Advertisement

Why Oil Can Help Cool A Fiery Mouth From A Spicy Meal

pouring olive oil on spoon
pouring olive oil on spoon - Fcafotodigital/Getty Images

Spicy food has had a sharp and ongoing increase in popularity over the past few years. All kinds of dishes can have the heat dialed up these days, from spicy garlic szechuan noodles to spicy buttermilk fried chicken. Even condiments that were once sweet and mild now come in varieties that are infused with chili, such as hot honey and spicy mayo. Spicy food can be enjoyable and exciting, but you may find yourself encountering a heat level you weren't ready for. If your mouth is on fire after your next bite of a chili-loaded dish, skip the cold water. To really stop the pain of an overly hot ingredient, we recommend reaching for oil.

The vast majority of spicy food is made spicy because of the presence of one key compound: capsaicin. Capsaicin is found in almost all types of peppers to different degrees, and the more capsaicin a pepper has, the spicier it will be. To stop the hurt, you will need to either remove, neutralize, or dissolve the capsaicin that is resting on your tongue. It just so happens that capsaicin is oil soluble, meaning that swilling a spoonful of olive oil in your mouth is a quick and effective way to wash the compound from your tongue — as opposed to water, which does not dissolve capsaicin and will only move it around.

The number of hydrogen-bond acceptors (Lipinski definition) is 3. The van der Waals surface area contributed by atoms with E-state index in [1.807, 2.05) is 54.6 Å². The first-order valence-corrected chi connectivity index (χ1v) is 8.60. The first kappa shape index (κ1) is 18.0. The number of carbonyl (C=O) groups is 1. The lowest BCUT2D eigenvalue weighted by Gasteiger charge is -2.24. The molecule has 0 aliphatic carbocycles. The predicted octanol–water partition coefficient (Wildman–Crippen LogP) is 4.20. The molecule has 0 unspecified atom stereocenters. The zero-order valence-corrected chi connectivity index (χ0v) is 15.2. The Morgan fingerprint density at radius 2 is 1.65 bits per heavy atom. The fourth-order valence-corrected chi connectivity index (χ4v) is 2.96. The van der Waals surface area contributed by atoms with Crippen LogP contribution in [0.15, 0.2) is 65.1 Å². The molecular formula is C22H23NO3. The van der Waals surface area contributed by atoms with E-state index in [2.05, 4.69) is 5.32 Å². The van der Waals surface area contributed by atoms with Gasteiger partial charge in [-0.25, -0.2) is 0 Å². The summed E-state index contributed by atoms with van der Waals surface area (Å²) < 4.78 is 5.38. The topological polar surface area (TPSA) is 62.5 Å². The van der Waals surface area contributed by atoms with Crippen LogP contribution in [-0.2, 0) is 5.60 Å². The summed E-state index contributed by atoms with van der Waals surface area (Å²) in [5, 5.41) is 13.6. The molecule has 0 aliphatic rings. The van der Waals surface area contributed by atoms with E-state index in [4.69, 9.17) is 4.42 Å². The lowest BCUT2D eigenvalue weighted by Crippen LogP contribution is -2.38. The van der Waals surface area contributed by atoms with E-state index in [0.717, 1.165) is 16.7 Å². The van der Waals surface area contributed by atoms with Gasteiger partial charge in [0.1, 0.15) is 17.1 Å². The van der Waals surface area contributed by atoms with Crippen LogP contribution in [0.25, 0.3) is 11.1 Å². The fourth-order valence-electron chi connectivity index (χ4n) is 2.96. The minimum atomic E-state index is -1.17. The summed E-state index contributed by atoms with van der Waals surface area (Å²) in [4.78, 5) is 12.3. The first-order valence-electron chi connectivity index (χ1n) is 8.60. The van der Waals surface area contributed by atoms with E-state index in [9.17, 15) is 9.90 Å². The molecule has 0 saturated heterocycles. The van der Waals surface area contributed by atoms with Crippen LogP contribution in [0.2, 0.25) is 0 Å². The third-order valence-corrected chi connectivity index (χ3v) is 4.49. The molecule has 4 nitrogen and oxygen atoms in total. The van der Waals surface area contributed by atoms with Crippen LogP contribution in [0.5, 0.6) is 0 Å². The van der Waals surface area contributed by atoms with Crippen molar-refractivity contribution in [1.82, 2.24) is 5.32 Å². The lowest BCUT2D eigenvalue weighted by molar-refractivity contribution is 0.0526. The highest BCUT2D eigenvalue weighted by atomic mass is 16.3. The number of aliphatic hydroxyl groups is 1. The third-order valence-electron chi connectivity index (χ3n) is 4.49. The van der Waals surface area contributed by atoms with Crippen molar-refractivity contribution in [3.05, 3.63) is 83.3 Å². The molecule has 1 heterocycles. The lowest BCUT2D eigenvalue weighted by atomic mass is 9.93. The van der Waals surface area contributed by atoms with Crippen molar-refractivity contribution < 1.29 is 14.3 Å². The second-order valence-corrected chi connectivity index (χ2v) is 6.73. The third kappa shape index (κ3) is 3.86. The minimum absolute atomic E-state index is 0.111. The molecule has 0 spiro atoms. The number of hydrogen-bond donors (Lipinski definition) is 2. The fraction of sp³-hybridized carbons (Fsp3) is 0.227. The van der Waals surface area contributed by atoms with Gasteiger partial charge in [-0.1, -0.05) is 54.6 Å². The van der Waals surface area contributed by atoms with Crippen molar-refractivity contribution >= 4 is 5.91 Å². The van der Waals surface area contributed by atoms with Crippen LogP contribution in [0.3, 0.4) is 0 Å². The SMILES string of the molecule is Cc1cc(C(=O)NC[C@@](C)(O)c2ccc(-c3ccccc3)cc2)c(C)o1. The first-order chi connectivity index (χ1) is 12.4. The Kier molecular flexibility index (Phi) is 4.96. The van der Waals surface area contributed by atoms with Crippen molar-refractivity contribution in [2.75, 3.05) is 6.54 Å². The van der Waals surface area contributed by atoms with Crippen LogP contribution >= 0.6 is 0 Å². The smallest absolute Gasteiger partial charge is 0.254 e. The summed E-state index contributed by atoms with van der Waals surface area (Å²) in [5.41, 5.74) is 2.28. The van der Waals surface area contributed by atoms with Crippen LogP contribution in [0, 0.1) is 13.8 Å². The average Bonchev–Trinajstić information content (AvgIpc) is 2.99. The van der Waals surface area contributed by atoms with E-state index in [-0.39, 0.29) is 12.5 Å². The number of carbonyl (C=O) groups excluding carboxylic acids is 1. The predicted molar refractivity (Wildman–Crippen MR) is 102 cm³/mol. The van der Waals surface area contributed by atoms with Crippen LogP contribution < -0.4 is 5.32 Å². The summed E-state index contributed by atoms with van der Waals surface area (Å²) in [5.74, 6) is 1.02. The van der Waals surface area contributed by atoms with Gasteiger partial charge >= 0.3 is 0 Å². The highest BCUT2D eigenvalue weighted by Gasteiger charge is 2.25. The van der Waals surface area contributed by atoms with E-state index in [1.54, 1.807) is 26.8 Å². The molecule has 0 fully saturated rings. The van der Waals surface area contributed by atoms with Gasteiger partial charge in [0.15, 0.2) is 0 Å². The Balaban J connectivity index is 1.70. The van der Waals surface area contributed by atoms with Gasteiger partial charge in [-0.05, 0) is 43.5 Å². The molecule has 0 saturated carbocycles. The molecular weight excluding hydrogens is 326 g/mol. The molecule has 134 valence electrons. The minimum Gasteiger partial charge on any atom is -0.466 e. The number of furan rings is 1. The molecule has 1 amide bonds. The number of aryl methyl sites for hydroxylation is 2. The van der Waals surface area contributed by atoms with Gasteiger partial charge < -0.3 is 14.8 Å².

Read more: The 20 Best Olive Oils For Cooking

Skip Plain Oil In Favor Of Oily Side Dishes

dipping bread in oil
dipping bread in oil - Pixel-Shot/Shutterstock

Since oil will dissolve capsaicin on a molecular level, you can choose to use pretty much any kind of oil to achieve this effect. As such, it is best to choose a food-safe oil and, of course, one that tastes good. Olive oil, coconut oil, and avocado oil are all good options. No special technique is needed; simply take a generous sip of said oil and gently swish it around your mouth until the pain has subsided. Feel free to either swallow the oil or spit it out after rinsing, and enjoy the feeling of a spice-free tongue.

If drinking or swirling oil in your mouth on its own is not something you wish to do, there are plenty of foods and ingredients that feature oil in a way that will still help to tame the spice of another dish. Serve up your next hot recipe with an accompanying plate of bread and dipping oil or a salad dressed in olive oil and lemon juice. Even non-spicy foods that contain a large amount of oil, like nut butter, olive oil cake, or even marinated feta, can do the trick in a pinch.

Read the original article on Tasting Table.